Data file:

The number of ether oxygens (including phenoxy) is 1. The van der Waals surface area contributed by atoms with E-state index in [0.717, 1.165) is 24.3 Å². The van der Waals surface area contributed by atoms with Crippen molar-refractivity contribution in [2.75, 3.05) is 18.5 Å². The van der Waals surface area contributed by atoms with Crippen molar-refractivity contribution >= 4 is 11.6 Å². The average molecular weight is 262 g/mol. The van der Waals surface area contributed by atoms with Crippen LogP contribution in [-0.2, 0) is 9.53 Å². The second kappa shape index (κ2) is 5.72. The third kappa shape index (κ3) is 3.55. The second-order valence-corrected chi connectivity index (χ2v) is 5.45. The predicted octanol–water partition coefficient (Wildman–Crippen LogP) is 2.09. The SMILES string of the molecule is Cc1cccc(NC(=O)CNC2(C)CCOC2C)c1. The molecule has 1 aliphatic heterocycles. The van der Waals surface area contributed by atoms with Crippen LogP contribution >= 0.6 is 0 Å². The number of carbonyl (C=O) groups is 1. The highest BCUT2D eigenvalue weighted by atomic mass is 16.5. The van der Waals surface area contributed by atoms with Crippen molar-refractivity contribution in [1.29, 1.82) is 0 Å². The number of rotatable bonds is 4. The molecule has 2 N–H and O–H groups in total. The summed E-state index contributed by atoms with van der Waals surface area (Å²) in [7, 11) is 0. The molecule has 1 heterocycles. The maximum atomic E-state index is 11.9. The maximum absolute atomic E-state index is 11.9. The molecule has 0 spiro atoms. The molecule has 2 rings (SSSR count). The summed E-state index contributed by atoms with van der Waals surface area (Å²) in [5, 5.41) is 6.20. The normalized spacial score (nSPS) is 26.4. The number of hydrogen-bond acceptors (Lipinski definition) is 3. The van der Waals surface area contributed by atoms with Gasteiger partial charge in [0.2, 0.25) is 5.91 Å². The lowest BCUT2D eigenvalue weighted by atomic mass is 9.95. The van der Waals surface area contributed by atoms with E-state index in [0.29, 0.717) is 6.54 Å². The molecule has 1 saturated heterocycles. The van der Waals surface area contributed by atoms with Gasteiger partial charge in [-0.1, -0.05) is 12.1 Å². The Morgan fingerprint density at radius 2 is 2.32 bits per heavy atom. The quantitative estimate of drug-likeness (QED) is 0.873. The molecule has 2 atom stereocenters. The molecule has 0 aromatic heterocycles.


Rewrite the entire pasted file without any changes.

The number of ether oxygens (including phenoxy) is 1. The van der Waals surface area contributed by atoms with E-state index in [0.717, 1.165) is 24.3 Å². The van der Waals surface area contributed by atoms with Crippen molar-refractivity contribution in [2.75, 3.05) is 18.5 Å². The van der Waals surface area contributed by atoms with Crippen molar-refractivity contribution >= 4 is 11.6 Å². The average molecular weight is 262 g/mol. The van der Waals surface area contributed by atoms with Crippen LogP contribution in [-0.2, 0) is 9.53 Å². The second kappa shape index (κ2) is 5.72. The third kappa shape index (κ3) is 3.55. The second-order valence-corrected chi connectivity index (χ2v) is 5.45. The predicted octanol–water partition coefficient (Wildman–Crippen LogP) is 2.09. The SMILES string of the molecule is Cc1cccc(NC(=O)CNC2(C)CCOC2C)c1. The molecule has 1 aliphatic heterocycles. The van der Waals surface area contributed by atoms with Crippen LogP contribution >= 0.6 is 0 Å². The number of carbonyl (C=O) groups is 1. The highest BCUT2D eigenvalue weighted by atomic mass is 16.5. The van der Waals surface area contributed by atoms with Crippen molar-refractivity contribution in [1.29, 1.82) is 0 Å². The number of rotatable bonds is 4. The molecule has 2 N–H and O–H groups in total. The summed E-state index contributed by atoms with van der Waals surface area (Å²) in [7, 11) is 0. The molecule has 1 heterocycles. The maximum atomic E-state index is 11.9. The maximum absolute atomic E-state index is 11.9. The molecule has 0 spiro atoms. The molecule has 2 rings (SSSR count). The summed E-state index contributed by atoms with van der Waals surface area (Å²) in [5, 5.41) is 6.20. The normalized spacial score (nSPS) is 26.4. The number of hydrogen-bond acceptors (Lipinski definition) is 3. The van der Waals surface area contributed by atoms with Gasteiger partial charge in [0.2, 0.25) is 5.91 Å². The lowest BCUT2D eigenvalue weighted by atomic mass is 9.95. The van der Waals surface area contributed by atoms with E-state index in [0.29, 0.717) is 6.54 Å². The molecule has 1 saturated heterocycles. The van der Waals surface area contributed by atoms with Gasteiger partial charge in [-0.1, -0.05) is 12.1 Å². The Morgan fingerprint density at radius 2 is 2.32 bits per heavy atom. The quantitative estimate of drug-likeness (QED) is 0.873. The molecule has 2 atom stereocenters. The molecule has 0 aromatic heterocycles.